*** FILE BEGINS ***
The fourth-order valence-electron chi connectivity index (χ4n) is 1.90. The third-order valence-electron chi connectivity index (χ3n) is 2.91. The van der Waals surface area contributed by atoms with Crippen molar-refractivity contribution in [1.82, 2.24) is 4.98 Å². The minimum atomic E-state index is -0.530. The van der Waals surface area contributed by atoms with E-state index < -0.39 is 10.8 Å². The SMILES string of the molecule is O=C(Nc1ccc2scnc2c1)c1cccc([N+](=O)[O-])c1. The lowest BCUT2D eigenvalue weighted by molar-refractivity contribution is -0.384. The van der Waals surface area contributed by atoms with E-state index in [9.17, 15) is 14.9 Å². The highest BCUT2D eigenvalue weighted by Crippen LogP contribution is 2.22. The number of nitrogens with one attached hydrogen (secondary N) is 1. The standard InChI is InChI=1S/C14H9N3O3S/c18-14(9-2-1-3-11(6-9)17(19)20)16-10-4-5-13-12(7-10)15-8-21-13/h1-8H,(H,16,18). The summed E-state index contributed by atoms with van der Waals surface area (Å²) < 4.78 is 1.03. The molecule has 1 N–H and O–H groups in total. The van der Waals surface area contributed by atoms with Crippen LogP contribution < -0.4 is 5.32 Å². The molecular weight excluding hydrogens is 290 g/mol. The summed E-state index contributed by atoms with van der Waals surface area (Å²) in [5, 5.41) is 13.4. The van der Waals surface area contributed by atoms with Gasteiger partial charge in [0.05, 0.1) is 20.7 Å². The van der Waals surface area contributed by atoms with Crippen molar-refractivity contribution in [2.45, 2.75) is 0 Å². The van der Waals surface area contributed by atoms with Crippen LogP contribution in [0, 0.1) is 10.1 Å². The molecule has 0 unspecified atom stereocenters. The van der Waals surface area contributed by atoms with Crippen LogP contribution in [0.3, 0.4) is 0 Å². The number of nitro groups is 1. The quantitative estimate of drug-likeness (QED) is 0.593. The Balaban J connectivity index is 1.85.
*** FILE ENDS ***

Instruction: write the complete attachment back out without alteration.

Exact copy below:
The fourth-order valence-electron chi connectivity index (χ4n) is 1.90. The third-order valence-electron chi connectivity index (χ3n) is 2.91. The van der Waals surface area contributed by atoms with Crippen molar-refractivity contribution in [1.82, 2.24) is 4.98 Å². The minimum atomic E-state index is -0.530. The van der Waals surface area contributed by atoms with E-state index < -0.39 is 10.8 Å². The SMILES string of the molecule is O=C(Nc1ccc2scnc2c1)c1cccc([N+](=O)[O-])c1. The lowest BCUT2D eigenvalue weighted by molar-refractivity contribution is -0.384. The van der Waals surface area contributed by atoms with E-state index in [9.17, 15) is 14.9 Å². The highest BCUT2D eigenvalue weighted by Crippen LogP contribution is 2.22. The number of nitrogens with one attached hydrogen (secondary N) is 1. The standard InChI is InChI=1S/C14H9N3O3S/c18-14(9-2-1-3-11(6-9)17(19)20)16-10-4-5-13-12(7-10)15-8-21-13/h1-8H,(H,16,18). The summed E-state index contributed by atoms with van der Waals surface area (Å²) < 4.78 is 1.03. The molecule has 1 N–H and O–H groups in total. The van der Waals surface area contributed by atoms with Crippen LogP contribution < -0.4 is 5.32 Å². The molecular weight excluding hydrogens is 290 g/mol. The summed E-state index contributed by atoms with van der Waals surface area (Å²) in [5, 5.41) is 13.4. The van der Waals surface area contributed by atoms with Gasteiger partial charge in [0.05, 0.1) is 20.7 Å². The van der Waals surface area contributed by atoms with Crippen molar-refractivity contribution in [2.45, 2.75) is 0 Å². The van der Waals surface area contributed by atoms with Crippen LogP contribution in [0, 0.1) is 10.1 Å². The molecule has 0 unspecified atom stereocenters. The van der Waals surface area contributed by atoms with Crippen LogP contribution in [0.3, 0.4) is 0 Å². The number of nitro groups is 1. The quantitative estimate of drug-likeness (QED) is 0.593. The Balaban J connectivity index is 1.85.